But two more threads emerged, culminating in the season — and, unexpectedly, series — finale. In one storyline, Gene and Gabriel developed a 100-year plan that formed the platform for Gene’s intended run for President of Earth; in the other, Joe taught himself enough home woodworking to craft a simple kitchen chair. Gene’s plan was utopian; it included a global “omni-cooperative high-speed rail network” and a “community dining center/library” in which vast crowds would gather to eat primary-colored rectangles. But the entire enterprise was painted as patently ludicrous. The implicit question might seem to be whether Gene’s future seems any likelier than Sarah’s, but such a simplistic dichotomy is hardly the series’ primary concern. Instead, it was Joe’s chair that became the turnkey for the entirety of Joe Pera Talks With You.
When Joe and Sarah finally emerged from the basement, he drove her to an empty lot in the woods, which he admitted to having recently purchased with the proceeds from the sale of his grandmother’s home. Placing his freshly-hewn chair in the center of the clearing, he told her, “Let’s build a cabin or something.” The future is coming in some form or another, and while there is plenty we can do to impact it, it’s also important to recognize the limits of our personal capabilities, and the finite usefulness of isolated rumination. Rather than look to either a dire future or a perfect one, Joe looked at his own corner of the world and planned for how best to support himself and his beloved as the uncontrollable approached. The show had always focused on the immediate over the far-flung, but the final image — a man sitting atop the first furnishing of a home not yet built — drove home a message that had been building for three seasons, but one that perhaps came to a head in the hiatus between seasons 2 and 3.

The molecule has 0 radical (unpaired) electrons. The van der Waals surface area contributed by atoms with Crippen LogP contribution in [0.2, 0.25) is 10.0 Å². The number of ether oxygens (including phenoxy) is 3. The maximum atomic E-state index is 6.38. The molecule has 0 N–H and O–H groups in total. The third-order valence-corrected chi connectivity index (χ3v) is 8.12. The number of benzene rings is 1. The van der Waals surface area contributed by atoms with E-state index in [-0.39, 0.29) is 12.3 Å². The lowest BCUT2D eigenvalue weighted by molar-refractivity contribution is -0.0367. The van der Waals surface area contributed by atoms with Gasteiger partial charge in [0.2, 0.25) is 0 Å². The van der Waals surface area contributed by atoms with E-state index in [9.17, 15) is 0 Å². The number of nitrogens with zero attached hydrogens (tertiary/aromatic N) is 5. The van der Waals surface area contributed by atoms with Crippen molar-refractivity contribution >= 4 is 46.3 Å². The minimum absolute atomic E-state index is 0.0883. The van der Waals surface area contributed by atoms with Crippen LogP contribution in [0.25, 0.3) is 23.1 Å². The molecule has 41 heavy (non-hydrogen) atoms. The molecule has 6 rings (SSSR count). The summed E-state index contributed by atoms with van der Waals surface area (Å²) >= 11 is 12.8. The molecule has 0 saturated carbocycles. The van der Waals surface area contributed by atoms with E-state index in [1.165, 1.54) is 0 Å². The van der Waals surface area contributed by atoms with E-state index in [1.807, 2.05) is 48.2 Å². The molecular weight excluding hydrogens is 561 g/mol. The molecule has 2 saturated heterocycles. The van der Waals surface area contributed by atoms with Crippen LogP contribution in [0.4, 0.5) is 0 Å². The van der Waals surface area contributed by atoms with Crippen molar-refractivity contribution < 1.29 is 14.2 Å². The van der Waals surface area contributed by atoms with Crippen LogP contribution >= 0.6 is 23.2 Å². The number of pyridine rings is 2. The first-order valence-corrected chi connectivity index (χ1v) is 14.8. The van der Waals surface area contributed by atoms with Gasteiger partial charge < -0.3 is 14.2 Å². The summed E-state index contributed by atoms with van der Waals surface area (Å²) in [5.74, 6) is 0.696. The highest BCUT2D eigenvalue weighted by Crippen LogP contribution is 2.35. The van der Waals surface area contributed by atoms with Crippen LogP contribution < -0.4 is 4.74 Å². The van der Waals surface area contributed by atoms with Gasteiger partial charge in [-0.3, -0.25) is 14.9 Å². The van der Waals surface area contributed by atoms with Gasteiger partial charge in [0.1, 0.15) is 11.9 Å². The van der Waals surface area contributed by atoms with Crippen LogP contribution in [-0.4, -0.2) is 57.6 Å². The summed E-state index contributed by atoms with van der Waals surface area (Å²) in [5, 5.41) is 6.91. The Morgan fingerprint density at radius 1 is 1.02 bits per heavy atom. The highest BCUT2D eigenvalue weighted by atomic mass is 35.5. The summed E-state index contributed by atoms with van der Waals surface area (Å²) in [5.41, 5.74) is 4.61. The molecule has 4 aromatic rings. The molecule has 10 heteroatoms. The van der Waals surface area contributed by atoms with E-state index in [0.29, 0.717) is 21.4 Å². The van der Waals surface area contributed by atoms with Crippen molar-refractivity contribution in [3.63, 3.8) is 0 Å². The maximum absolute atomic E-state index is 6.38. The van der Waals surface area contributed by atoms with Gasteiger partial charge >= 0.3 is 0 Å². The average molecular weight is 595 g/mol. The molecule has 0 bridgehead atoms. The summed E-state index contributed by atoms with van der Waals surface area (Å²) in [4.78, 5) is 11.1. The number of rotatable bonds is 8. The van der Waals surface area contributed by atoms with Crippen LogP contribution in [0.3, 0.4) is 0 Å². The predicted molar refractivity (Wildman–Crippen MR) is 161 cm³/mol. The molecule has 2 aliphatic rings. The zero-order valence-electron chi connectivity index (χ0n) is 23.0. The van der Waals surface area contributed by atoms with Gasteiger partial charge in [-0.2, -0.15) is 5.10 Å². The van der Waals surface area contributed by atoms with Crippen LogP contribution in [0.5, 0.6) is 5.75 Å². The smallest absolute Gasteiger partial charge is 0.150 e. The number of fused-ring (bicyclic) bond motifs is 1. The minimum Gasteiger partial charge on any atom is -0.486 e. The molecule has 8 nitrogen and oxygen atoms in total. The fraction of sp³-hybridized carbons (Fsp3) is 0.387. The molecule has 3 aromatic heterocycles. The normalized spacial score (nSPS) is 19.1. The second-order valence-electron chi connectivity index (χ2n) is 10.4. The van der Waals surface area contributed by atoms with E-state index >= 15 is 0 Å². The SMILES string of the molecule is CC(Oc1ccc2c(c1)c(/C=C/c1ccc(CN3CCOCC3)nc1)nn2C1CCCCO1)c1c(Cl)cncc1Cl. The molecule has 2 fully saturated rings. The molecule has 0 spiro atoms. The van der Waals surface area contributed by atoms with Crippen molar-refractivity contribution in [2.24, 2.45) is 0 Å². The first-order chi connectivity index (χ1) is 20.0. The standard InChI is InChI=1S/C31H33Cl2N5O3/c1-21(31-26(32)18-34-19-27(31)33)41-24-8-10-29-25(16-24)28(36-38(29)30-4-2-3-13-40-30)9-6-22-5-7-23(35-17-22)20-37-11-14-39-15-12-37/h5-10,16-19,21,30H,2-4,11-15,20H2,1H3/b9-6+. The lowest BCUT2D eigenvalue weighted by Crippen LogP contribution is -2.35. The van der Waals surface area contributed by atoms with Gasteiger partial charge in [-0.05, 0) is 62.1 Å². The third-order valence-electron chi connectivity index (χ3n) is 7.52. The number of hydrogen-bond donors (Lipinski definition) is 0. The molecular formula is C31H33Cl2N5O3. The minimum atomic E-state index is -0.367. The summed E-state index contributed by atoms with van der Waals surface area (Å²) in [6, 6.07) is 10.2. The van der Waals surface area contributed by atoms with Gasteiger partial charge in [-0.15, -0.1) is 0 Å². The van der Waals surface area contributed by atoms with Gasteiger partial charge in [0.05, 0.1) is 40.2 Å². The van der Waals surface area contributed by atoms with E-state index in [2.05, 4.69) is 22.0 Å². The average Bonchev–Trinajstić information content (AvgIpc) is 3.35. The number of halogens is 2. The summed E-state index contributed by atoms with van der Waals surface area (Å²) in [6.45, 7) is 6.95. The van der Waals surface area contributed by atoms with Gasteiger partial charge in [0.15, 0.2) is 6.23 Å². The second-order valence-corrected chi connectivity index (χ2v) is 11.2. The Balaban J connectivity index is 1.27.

In May 2020, approximately two months after COVID-19 broke out across the United States, Adult Swim premiered a special entitled Relaxing Old Footage With Joe Pera. The special was made up virtually entirely of B-roll, some selections of which included brewing coffee, water cascading over falls, and hands working at a pottery wheel. Claiming that he hoped the montage might offer a sleep aid to a nurse returning home from a punishing hospital shift, Joe meditated on new ideas spurred by the pandemic. “I’ve been taking a lot of comfort lately in the second law of thermodynamics,” he said. “Usually I don’t, but right now it’s nice to know that all natural processes are irreversible and things are always moving forward. And while I’m not sure it’s possible to affect things much, I’ve got hope that we can bump the path in a slightly better direction.”
Joe Pera Talks With You was not a prescriptivist show, but it was an idealistic one. And that ideal was, in a sense, the power of two-for-one apple turnovers. They won’t prevent that crushing internal debate over whether or not people are bad, but they’re essential nonetheless. It’s vital that those of us prone to Sarah’s terrified worldview remember what we’re so terrified of losing. It’s by no means an abdication of our responsibility to work as hard as possible to ensure a better future for one another, particularly the most vulnerable among us. But if we forget how to appreciate the most minor joys afforded by daily life — something it’s often all too easy to do — we’ve given up some essential battle in the raging war against annihilation. This was what Joe Pera talked with us about, and though the series may have ended before either its creators or fans were prepared for, it will endure as a handbook for navigating compounding crises. As long as there are chairs, and the people to sit on them, there must be hope.